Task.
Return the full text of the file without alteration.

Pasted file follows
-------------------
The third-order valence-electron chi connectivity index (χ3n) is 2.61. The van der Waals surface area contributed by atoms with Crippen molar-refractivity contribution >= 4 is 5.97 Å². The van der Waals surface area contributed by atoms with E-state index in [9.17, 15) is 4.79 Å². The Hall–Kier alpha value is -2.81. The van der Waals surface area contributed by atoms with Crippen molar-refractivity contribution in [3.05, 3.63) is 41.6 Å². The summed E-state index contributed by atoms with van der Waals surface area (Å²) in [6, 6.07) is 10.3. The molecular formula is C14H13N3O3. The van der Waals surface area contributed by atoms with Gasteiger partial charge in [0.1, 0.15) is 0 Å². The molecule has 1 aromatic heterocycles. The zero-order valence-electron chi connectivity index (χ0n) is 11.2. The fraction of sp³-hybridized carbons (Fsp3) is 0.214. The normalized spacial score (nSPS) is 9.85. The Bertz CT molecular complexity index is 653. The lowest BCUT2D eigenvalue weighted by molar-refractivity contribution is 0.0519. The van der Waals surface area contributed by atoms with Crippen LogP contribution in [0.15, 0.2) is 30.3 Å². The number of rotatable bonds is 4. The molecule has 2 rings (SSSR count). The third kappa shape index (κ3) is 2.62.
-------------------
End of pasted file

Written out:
The third-order valence-electron chi connectivity index (χ3n) is 2.61. The van der Waals surface area contributed by atoms with Crippen molar-refractivity contribution >= 4 is 5.97 Å². The van der Waals surface area contributed by atoms with E-state index in [9.17, 15) is 4.79 Å². The Hall–Kier alpha value is -2.81. The van der Waals surface area contributed by atoms with Crippen molar-refractivity contribution in [3.05, 3.63) is 41.6 Å². The summed E-state index contributed by atoms with van der Waals surface area (Å²) in [6, 6.07) is 10.3. The molecular formula is C14H13N3O3. The van der Waals surface area contributed by atoms with Gasteiger partial charge in [0.1, 0.15) is 0 Å². The molecule has 1 aromatic heterocycles. The zero-order valence-electron chi connectivity index (χ0n) is 11.2. The fraction of sp³-hybridized carbons (Fsp3) is 0.214. The normalized spacial score (nSPS) is 9.85. The Bertz CT molecular complexity index is 653. The lowest BCUT2D eigenvalue weighted by molar-refractivity contribution is 0.0519. The van der Waals surface area contributed by atoms with Crippen LogP contribution in [0.15, 0.2) is 30.3 Å². The number of rotatable bonds is 4. The molecule has 2 rings (SSSR count). The third kappa shape index (κ3) is 2.62.